Summary and Analysis of Americanah by Chimamanda Ngozi Adichie

by Kev

Table of Contents


Ifemelu, a Nigerian woman living in America, gets her hair braided at an African salon. She interacts with the women there and remembers her past. Meanwhile Obinze, a rich man living in Nigeria, emails Ifemelu and remembers his own past. The chapters are also scattered with posts from Ifemelu’s blog about race in America.

Ifemelu grows up in Lagos, Nigeria. She is close with her Aunty Uju, who becomes the mistress of The General, a wealthy married man. Ifemelu meets Obinze at school and they fall in love. Obinze introduces Ifemelu to his mother, a professor. Aunty Uju gets pregnant and has The General’s baby, named Dike. The General dies and Uju flees with Dike to America.

Ifemelu and Obinze go to university together. They start having sex and Ifemelu has a pregnancy scare. There are many strikes and the university is shut down. Ifemelu considers going to America, and she gets a visa and a scholarship to a university in Philadelphia.

When Ifemelu arrives she stays in Brooklyn for the summer with Aunty Uju and Dike. Uju seems stressed out and unhappy. She gives Ifemelu a fake identity card to find work, and Ifemelu goes to Philadelphia for school. Ginika, her friend from Nigeria, helps introduce Ifemelu to American culture and its racial politics. Ifemelu can’t find a job, and she starts using an American accent. She makes friends with some African students.

Ifemelu’s money runs out, and she accepts a job helping a tennis coach “relax.” He touches her sexually and gives her $100. Ifemelu goes home and feels guilty and depressed. She breaks off contact with Obinze, and stops eating and sleeping. Ginika finds her a job babysitting for a wealthy woman named Kimberly.

Kimberly and Ifemelu become friends. Ifemelu visits Aunty Uju who has gotten married and moved to Massachusetts, and flirts with a young man named Blaine on the trip there. Ifemelu starts dating Kimberly’s cousin Curt, a rich, handsome white man. Curt takes Ifemelu on many trips and helps her get a good job and a green card.

Meanwhile Obinze is hurt by Ifemelu’s sudden silence. He graduates and moves to England. He stays with friends but can’t find a good job, and his visa expires. He rents an identity card and finds menial work. He makes friends with a boss and coworker, but then is turned in as an illegal immigrant. Obinze borrows money from Emenike, an old friend who has gotten rich in England, and pays for a green-card marriage with a girl named Cleotilde. On the day of his wedding, though, Obinze is arrested and sent back to Nigeria.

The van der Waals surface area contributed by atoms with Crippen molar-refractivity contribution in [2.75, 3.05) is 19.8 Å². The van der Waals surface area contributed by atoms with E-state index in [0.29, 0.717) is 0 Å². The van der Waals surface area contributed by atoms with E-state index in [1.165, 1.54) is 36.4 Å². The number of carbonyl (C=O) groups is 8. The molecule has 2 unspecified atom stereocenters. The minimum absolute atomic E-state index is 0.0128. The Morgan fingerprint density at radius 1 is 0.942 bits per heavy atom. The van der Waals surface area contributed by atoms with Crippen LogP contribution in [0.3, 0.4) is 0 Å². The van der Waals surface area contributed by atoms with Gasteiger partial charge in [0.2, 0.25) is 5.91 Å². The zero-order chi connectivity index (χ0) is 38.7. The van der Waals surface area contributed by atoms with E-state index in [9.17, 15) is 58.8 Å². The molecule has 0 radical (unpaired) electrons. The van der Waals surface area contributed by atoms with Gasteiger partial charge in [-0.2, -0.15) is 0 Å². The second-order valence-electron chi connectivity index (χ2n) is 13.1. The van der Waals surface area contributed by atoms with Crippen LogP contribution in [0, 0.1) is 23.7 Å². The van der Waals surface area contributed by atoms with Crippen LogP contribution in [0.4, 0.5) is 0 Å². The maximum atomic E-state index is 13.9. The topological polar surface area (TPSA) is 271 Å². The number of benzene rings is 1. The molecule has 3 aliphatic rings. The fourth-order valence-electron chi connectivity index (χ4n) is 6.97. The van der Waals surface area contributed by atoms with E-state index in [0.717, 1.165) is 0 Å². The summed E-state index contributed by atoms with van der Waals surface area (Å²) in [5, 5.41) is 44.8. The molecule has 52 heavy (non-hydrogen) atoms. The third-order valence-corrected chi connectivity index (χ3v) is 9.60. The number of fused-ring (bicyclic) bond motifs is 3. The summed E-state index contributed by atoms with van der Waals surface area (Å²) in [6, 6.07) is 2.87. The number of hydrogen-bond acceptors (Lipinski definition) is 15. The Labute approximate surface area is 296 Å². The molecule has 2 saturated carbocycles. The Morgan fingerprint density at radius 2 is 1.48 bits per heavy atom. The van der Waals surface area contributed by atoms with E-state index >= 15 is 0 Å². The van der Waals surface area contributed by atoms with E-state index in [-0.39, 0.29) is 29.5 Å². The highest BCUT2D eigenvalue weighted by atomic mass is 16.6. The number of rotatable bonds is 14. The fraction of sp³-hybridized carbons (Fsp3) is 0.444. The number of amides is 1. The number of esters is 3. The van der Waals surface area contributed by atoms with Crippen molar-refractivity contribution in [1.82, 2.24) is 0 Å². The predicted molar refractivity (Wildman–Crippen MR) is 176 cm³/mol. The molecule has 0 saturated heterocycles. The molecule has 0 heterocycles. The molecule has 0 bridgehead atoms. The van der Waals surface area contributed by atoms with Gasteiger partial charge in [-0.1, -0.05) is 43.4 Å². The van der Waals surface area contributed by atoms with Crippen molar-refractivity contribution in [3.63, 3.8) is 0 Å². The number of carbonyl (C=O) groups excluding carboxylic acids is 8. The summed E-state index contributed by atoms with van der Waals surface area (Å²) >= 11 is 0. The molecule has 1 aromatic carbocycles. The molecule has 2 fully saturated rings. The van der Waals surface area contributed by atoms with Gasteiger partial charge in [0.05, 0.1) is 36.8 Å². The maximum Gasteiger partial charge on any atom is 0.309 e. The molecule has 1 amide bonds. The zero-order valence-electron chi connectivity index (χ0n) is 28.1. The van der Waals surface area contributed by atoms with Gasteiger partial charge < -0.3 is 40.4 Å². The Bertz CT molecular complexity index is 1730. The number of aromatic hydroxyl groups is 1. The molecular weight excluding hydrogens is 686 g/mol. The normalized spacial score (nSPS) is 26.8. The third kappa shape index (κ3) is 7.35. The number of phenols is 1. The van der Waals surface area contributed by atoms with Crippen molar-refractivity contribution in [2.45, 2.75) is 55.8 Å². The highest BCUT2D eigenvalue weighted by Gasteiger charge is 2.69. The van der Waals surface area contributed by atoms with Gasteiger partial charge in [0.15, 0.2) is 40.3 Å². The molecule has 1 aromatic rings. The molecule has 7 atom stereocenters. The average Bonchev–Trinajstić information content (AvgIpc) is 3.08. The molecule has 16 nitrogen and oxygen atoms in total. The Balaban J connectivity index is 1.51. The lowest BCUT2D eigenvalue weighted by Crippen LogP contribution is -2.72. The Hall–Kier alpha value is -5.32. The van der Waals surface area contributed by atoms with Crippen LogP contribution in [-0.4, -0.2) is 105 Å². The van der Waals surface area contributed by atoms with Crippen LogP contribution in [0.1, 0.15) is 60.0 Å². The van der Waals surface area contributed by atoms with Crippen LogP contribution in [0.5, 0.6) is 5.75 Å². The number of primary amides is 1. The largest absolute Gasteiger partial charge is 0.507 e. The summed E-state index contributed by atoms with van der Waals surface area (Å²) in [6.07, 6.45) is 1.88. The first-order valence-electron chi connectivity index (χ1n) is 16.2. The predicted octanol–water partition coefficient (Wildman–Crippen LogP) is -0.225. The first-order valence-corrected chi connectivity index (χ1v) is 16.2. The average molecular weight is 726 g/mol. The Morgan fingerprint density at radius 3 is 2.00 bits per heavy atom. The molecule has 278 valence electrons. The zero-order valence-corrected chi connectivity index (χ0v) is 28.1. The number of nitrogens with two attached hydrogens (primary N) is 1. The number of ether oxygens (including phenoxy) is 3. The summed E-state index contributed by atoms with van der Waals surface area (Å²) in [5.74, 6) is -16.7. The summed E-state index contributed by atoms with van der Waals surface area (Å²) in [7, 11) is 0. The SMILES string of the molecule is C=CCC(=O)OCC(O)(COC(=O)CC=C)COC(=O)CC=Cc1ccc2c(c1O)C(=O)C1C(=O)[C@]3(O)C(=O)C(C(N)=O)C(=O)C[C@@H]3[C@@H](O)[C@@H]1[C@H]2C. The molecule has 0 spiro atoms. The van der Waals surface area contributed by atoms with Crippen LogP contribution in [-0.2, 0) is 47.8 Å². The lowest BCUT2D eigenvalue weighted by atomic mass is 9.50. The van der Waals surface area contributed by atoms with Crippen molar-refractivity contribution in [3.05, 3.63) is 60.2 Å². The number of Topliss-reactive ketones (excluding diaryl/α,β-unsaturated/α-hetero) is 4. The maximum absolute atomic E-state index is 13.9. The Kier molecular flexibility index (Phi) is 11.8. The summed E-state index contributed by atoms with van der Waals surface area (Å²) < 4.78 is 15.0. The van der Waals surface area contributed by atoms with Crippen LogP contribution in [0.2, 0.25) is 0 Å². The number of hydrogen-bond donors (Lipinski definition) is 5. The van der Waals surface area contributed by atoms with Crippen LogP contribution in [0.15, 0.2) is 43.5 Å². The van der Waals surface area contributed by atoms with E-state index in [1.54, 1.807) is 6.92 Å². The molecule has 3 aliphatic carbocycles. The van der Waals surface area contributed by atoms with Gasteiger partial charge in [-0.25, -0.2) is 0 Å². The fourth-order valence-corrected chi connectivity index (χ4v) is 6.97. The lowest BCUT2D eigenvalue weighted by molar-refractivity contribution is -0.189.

Ifemelu, feeling the pressure of her interracial relationship, cheats on Curt and he breaks up with her. She gets depressed again. Her parents visit. Ifemelu starts her race blog and it gets very popular. She becomes well-known and is asked to give talks. She meets Blaine again and they start dating. He is a professor at Yale and very principled. Ifemelu also meets his domineering sister Shan.

Ifemelu and Blaine start following Barack Obama’s presidential candidacy. They have a fight when Ifemelu skips a protest Blaine arranges. They get back together, but are mostly united by their shared passion for Obama. Ifemelu wins a fellowship to live at Princeton. After a while she grows restless and decides to quit her blog, break up with Blaine, and move back to Nigeria.

It is a week before she plans to return to Nigeria when Ifemelu goes to the hair salon. As she leaves the hair salon, Aunty Uju calls to tell her that Dike tried to kill himself. Ifemelu rushes to be with him.

Obinze has gotten rich selling real estate. He is married to the beautiful Kosi and has a daughter.

Ifemelu spends lots of time with Dike and then goes to Lagos. Her old friend Ranyinudo helps her readjust, teasing her about being an “Americanah.” Ifemelu goes to a club for Nigerians back from living abroad. She starts working for a women’s magazine but then quits and starts a new blog about life in Lagos. Dike visits her.

Ifemelu finally calls Obinze and they meet up. They start seeing each other daily and rekindle their romance. They spend blissful weeks together, but then break up again in the face of his marriage. Obinze tries to divorce Kosi, but she won’t accept it. After seven months Obinze shows up at Ifemelu’s door, saying he is leaving Kosi and wants to try again with Ifemelu. She invites him in.


Ifemelu – The novel’s main protagonist, an intelligent, stubborn, outspoken Nigerian woman who moves to America to attend university. She has difficulty adjusting there but eventually becomes a citizen, wins a fellowship at Princeton, and starts a popular blog about race. She has periods of deep depression at times and often feels like an outsider. She has three serious boyfriends: Obinze, Curt, and Blaine. She eventually moves back to Nigeria, reconnects with Obinze, and builds a life for herself there.

Obinze Maduewesi – The other protagonist, a calm, thoughtful, intelligent young Nigerian man. He is raised by his mother, a professor, and is very well-read and obsessed with America. He moves to England after graduating university and tries to become a citizen, but is ultimately deported. He then becomes rich selling real estate in Nigeria. He marries Kosi and has a child, but never falls out of love with Ifemelu, whom he dated as a teenager.